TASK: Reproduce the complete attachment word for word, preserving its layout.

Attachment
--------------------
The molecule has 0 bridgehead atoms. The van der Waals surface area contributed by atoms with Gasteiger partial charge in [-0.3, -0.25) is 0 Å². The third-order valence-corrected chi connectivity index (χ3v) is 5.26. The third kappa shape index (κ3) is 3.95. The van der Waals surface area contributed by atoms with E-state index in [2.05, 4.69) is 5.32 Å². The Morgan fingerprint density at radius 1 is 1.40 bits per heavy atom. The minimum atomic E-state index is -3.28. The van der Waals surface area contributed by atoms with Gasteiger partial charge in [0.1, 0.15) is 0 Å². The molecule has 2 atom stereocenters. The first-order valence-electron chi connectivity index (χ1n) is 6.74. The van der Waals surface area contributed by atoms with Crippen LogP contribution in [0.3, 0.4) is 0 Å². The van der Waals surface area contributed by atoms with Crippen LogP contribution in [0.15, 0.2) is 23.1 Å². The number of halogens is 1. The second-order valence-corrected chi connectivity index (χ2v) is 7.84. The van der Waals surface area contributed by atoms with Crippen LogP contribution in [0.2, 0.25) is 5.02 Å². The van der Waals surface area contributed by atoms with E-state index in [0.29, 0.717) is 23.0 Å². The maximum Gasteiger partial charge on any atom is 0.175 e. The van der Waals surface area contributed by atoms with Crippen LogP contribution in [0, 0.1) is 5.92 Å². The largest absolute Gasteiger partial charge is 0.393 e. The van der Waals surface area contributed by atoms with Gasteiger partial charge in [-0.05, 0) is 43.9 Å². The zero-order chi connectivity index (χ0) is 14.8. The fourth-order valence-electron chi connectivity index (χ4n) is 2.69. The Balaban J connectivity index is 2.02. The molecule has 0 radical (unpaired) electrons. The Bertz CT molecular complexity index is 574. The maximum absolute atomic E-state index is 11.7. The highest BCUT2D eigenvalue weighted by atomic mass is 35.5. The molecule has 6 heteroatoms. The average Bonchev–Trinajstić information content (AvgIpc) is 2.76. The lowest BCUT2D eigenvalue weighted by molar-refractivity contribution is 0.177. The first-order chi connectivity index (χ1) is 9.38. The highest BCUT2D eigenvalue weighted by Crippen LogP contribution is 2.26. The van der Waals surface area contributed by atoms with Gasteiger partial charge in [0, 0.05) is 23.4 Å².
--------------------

The molecule has 0 bridgehead atoms. The van der Waals surface area contributed by atoms with Gasteiger partial charge in [-0.3, -0.25) is 0 Å². The third-order valence-corrected chi connectivity index (χ3v) is 5.26. The third kappa shape index (κ3) is 3.95. The van der Waals surface area contributed by atoms with E-state index in [2.05, 4.69) is 5.32 Å². The Morgan fingerprint density at radius 1 is 1.40 bits per heavy atom. The minimum atomic E-state index is -3.28. The van der Waals surface area contributed by atoms with Gasteiger partial charge in [0.1, 0.15) is 0 Å². The molecule has 2 atom stereocenters. The first-order valence-electron chi connectivity index (χ1n) is 6.74. The van der Waals surface area contributed by atoms with Crippen LogP contribution in [0.3, 0.4) is 0 Å². The van der Waals surface area contributed by atoms with Crippen LogP contribution in [0.15, 0.2) is 23.1 Å². The number of halogens is 1. The second-order valence-corrected chi connectivity index (χ2v) is 7.84. The van der Waals surface area contributed by atoms with Crippen LogP contribution in [0.2, 0.25) is 5.02 Å². The van der Waals surface area contributed by atoms with E-state index in [0.29, 0.717) is 23.0 Å². The maximum Gasteiger partial charge on any atom is 0.175 e. The van der Waals surface area contributed by atoms with Crippen LogP contribution in [0, 0.1) is 5.92 Å². The largest absolute Gasteiger partial charge is 0.393 e. The van der Waals surface area contributed by atoms with Gasteiger partial charge in [-0.05, 0) is 43.9 Å². The zero-order chi connectivity index (χ0) is 14.8. The fourth-order valence-electron chi connectivity index (χ4n) is 2.69. The Balaban J connectivity index is 2.02. The molecule has 0 radical (unpaired) electrons. The Bertz CT molecular complexity index is 574. The maximum absolute atomic E-state index is 11.7. The highest BCUT2D eigenvalue weighted by atomic mass is 35.5. The molecule has 6 heteroatoms. The average Bonchev–Trinajstić information content (AvgIpc) is 2.76. The lowest BCUT2D eigenvalue weighted by molar-refractivity contribution is 0.177. The first-order chi connectivity index (χ1) is 9.38. The highest BCUT2D eigenvalue weighted by Crippen LogP contribution is 2.26. The van der Waals surface area contributed by atoms with Gasteiger partial charge in [0, 0.05) is 23.4 Å².